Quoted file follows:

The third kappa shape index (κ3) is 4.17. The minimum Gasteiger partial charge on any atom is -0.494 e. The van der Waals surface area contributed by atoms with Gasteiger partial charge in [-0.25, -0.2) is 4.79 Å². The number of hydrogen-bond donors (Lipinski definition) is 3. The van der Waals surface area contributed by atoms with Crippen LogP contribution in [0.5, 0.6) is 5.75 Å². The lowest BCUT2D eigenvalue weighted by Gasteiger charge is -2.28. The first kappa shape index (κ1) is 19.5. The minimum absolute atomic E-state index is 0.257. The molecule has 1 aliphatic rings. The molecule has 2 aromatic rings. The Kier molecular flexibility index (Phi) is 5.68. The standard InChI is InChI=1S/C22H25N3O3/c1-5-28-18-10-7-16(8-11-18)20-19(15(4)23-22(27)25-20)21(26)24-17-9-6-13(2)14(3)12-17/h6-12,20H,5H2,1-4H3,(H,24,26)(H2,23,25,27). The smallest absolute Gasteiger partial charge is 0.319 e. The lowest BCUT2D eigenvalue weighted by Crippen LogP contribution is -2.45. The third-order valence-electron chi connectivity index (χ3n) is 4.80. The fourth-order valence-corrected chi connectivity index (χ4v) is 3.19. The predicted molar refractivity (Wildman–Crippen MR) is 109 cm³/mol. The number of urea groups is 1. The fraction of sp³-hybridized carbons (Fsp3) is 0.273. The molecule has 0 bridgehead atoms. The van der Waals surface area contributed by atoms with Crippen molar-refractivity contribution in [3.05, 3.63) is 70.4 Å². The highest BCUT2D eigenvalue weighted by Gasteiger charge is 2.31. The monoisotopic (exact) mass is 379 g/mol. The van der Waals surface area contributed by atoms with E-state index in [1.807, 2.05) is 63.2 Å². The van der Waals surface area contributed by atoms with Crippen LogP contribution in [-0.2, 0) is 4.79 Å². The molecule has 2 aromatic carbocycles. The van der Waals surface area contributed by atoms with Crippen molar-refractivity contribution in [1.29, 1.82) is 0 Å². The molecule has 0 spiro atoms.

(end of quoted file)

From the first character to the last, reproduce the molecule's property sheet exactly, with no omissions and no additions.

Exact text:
The third kappa shape index (κ3) is 4.17. The minimum Gasteiger partial charge on any atom is -0.494 e. The van der Waals surface area contributed by atoms with Gasteiger partial charge in [-0.25, -0.2) is 4.79 Å². The number of hydrogen-bond donors (Lipinski definition) is 3. The van der Waals surface area contributed by atoms with Crippen LogP contribution in [0.5, 0.6) is 5.75 Å². The lowest BCUT2D eigenvalue weighted by Gasteiger charge is -2.28. The first kappa shape index (κ1) is 19.5. The minimum absolute atomic E-state index is 0.257. The molecule has 1 aliphatic rings. The molecule has 2 aromatic rings. The Kier molecular flexibility index (Phi) is 5.68. The standard InChI is InChI=1S/C22H25N3O3/c1-5-28-18-10-7-16(8-11-18)20-19(15(4)23-22(27)25-20)21(26)24-17-9-6-13(2)14(3)12-17/h6-12,20H,5H2,1-4H3,(H,24,26)(H2,23,25,27). The smallest absolute Gasteiger partial charge is 0.319 e. The lowest BCUT2D eigenvalue weighted by Crippen LogP contribution is -2.45. The third-order valence-electron chi connectivity index (χ3n) is 4.80. The fourth-order valence-corrected chi connectivity index (χ4v) is 3.19. The predicted molar refractivity (Wildman–Crippen MR) is 109 cm³/mol. The number of urea groups is 1. The fraction of sp³-hybridized carbons (Fsp3) is 0.273. The molecule has 0 bridgehead atoms. The van der Waals surface area contributed by atoms with Crippen molar-refractivity contribution in [3.05, 3.63) is 70.4 Å². The highest BCUT2D eigenvalue weighted by Gasteiger charge is 2.31. The monoisotopic (exact) mass is 379 g/mol. The van der Waals surface area contributed by atoms with E-state index in [1.807, 2.05) is 63.2 Å². The van der Waals surface area contributed by atoms with Crippen LogP contribution in [-0.2, 0) is 4.79 Å². The molecule has 2 aromatic carbocycles. The van der Waals surface area contributed by atoms with Crippen molar-refractivity contribution in [1.29, 1.82) is 0 Å². The molecule has 0 spiro atoms.